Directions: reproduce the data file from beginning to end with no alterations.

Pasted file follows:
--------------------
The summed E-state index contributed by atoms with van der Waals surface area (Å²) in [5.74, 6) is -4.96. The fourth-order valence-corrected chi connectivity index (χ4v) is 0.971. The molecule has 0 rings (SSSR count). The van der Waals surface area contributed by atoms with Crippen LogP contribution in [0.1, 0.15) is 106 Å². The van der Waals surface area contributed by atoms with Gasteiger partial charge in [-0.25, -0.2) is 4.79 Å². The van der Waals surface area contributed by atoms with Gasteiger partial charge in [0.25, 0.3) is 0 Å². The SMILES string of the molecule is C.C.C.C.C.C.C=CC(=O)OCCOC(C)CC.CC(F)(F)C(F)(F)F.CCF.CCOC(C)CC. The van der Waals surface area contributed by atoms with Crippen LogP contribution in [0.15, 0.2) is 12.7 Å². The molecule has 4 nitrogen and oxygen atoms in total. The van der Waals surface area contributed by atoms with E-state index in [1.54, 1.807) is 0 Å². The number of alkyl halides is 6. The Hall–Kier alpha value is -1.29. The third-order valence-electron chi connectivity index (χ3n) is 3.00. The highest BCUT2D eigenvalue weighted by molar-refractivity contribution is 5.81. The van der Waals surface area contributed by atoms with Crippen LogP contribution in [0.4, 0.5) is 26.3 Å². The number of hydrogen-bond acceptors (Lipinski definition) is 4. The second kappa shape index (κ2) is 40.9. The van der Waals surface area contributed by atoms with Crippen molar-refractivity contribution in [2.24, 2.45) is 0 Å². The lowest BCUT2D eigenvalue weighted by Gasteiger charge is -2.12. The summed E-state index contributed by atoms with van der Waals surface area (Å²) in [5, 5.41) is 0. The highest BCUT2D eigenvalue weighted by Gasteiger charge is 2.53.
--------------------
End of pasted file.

The summed E-state index contributed by atoms with van der Waals surface area (Å²) in [5.74, 6) is -4.96. The fourth-order valence-corrected chi connectivity index (χ4v) is 0.971. The molecule has 0 rings (SSSR count). The van der Waals surface area contributed by atoms with Crippen LogP contribution in [0.1, 0.15) is 106 Å². The van der Waals surface area contributed by atoms with Gasteiger partial charge in [-0.25, -0.2) is 4.79 Å². The van der Waals surface area contributed by atoms with Gasteiger partial charge in [0.25, 0.3) is 0 Å². The SMILES string of the molecule is C.C.C.C.C.C.C=CC(=O)OCCOC(C)CC.CC(F)(F)C(F)(F)F.CCF.CCOC(C)CC. The van der Waals surface area contributed by atoms with Crippen LogP contribution in [0.15, 0.2) is 12.7 Å². The molecule has 4 nitrogen and oxygen atoms in total. The van der Waals surface area contributed by atoms with E-state index in [1.54, 1.807) is 0 Å². The number of alkyl halides is 6. The Hall–Kier alpha value is -1.29. The third-order valence-electron chi connectivity index (χ3n) is 3.00. The highest BCUT2D eigenvalue weighted by molar-refractivity contribution is 5.81. The van der Waals surface area contributed by atoms with Crippen LogP contribution in [0.4, 0.5) is 26.3 Å². The number of hydrogen-bond acceptors (Lipinski definition) is 4. The second kappa shape index (κ2) is 40.9. The van der Waals surface area contributed by atoms with Crippen molar-refractivity contribution in [2.24, 2.45) is 0 Å². The lowest BCUT2D eigenvalue weighted by Gasteiger charge is -2.12. The summed E-state index contributed by atoms with van der Waals surface area (Å²) in [5, 5.41) is 0. The highest BCUT2D eigenvalue weighted by Gasteiger charge is 2.53.